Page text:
Royal Mail may be sued by axed directors

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The Independent Online

Adam Crozier, the new chief executive of Royal Mail, has quietly removed three of the postal group's most senior executives. Their departures, after they recently gave up some of their employment rights and signed new contracts, could lead to an embarrassing legal row.

In the last few weeks, Jerry Cope, the group managing director of Royal Mail, Kevin Williams, the managing director of Royal Mail International, and Mick Linsell, the director in charge of service delivery, have all resigned.

Royal Mail would not comment on why they had left and none of the three was available or willing to speak to The Independent on Sunday.

However, it is believed that Mr Cope departed after a disagreement with Mr Crozier and Elmar Toime, the former head of the New Zealand Post Office, who has recently joined as deputy chairman.

Mr Cope and Mr Linsell have been closely involved with the recent reorganisation of postal delivery, which will cut the number of deliveries a day. Mr Linsell was also behind the decision to get rid of the mail train, moving the long-distance transportation of the post on to trucks.

Their departures come as Royal Mail is facing a serious strike in a dispute over pay and productivity. The Communication Workers Union balloted its 160,000 members on Friday, with a result due to be announced by the middle of next month.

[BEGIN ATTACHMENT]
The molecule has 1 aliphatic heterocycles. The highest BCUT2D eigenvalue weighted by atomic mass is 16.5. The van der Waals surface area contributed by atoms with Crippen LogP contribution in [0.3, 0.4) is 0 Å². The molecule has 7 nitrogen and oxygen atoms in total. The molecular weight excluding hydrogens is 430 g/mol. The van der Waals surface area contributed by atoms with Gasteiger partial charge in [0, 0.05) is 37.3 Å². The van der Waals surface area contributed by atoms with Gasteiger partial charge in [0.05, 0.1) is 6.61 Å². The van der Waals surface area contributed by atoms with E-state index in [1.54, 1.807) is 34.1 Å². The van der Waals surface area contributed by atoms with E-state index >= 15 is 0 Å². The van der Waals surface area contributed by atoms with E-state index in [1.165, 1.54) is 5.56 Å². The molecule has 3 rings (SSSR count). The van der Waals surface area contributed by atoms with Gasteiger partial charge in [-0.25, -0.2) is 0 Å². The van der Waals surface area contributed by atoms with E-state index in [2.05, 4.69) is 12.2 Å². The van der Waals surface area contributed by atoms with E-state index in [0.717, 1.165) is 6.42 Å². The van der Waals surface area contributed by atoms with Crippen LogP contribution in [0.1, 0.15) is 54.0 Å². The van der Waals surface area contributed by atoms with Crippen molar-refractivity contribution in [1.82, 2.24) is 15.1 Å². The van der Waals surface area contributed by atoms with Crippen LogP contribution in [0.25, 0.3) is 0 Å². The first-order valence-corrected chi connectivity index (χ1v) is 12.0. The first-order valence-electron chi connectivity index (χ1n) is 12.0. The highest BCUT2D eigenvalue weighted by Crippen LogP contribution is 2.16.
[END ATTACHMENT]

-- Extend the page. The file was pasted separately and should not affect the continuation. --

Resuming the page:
The removal of the three directors could also lead to legal action. Under reforms pushed through by the Royal Mail chairman, Allan Leighton, last year, all three signed new contracts that restricted their pay-offs to one year in the event of their departure and stopped them taking early retirement, by saying they could not draw on their pensions until they were 60.

It is understood that they have been advised that, because of the short time between them signing the new contracts and their ousting, they may have a claim against Royal Mail for bad faith.

"Some of the directors are said to be 'livid'," said a well-placed source.

Royal Mail said it would not comment on contractual issues.

Meanwhile, Royal Mail will go head-to-head with courier companies TNT, Business Post and UPS tomorrow by launching a guaranteed 9am- next-day delivery service. "We believe that there is potential to grab a quarter to a third of the market in two to three years," said Ross Drake, the product manager for Special Delivery. "If the service meets full expectations", it would generate £50m to £100m in extra turnover, he added.

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